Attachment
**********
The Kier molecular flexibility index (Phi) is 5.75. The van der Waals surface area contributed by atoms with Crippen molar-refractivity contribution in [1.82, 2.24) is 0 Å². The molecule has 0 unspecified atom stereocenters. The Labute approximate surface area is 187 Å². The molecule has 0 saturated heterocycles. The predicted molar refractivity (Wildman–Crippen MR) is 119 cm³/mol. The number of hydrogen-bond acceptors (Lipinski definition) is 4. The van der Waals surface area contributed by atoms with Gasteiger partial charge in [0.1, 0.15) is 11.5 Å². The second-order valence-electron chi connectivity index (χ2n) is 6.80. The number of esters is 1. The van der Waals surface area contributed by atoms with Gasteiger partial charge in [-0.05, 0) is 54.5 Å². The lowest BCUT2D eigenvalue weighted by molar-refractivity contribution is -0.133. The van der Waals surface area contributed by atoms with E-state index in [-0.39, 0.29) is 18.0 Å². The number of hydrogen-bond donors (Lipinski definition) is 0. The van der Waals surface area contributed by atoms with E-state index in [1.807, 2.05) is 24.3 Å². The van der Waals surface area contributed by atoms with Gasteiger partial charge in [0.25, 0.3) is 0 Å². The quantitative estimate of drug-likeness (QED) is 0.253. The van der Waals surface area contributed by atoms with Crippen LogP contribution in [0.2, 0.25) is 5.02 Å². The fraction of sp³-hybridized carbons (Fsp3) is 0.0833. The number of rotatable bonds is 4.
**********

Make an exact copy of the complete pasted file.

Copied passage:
The Kier molecular flexibility index (Phi) is 5.75. The van der Waals surface area contributed by atoms with Crippen molar-refractivity contribution in [1.82, 2.24) is 0 Å². The molecule has 0 unspecified atom stereocenters. The Labute approximate surface area is 187 Å². The molecule has 0 saturated heterocycles. The predicted molar refractivity (Wildman–Crippen MR) is 119 cm³/mol. The number of hydrogen-bond acceptors (Lipinski definition) is 4. The van der Waals surface area contributed by atoms with Gasteiger partial charge in [0.1, 0.15) is 11.5 Å². The second-order valence-electron chi connectivity index (χ2n) is 6.80. The number of esters is 1. The van der Waals surface area contributed by atoms with Gasteiger partial charge in [-0.05, 0) is 54.5 Å². The lowest BCUT2D eigenvalue weighted by molar-refractivity contribution is -0.133. The van der Waals surface area contributed by atoms with E-state index in [-0.39, 0.29) is 18.0 Å². The number of hydrogen-bond donors (Lipinski definition) is 0. The van der Waals surface area contributed by atoms with E-state index in [1.807, 2.05) is 24.3 Å². The van der Waals surface area contributed by atoms with Gasteiger partial charge in [0.25, 0.3) is 0 Å². The quantitative estimate of drug-likeness (QED) is 0.253. The van der Waals surface area contributed by atoms with Crippen LogP contribution in [0.2, 0.25) is 5.02 Å². The fraction of sp³-hybridized carbons (Fsp3) is 0.0833. The number of rotatable bonds is 4.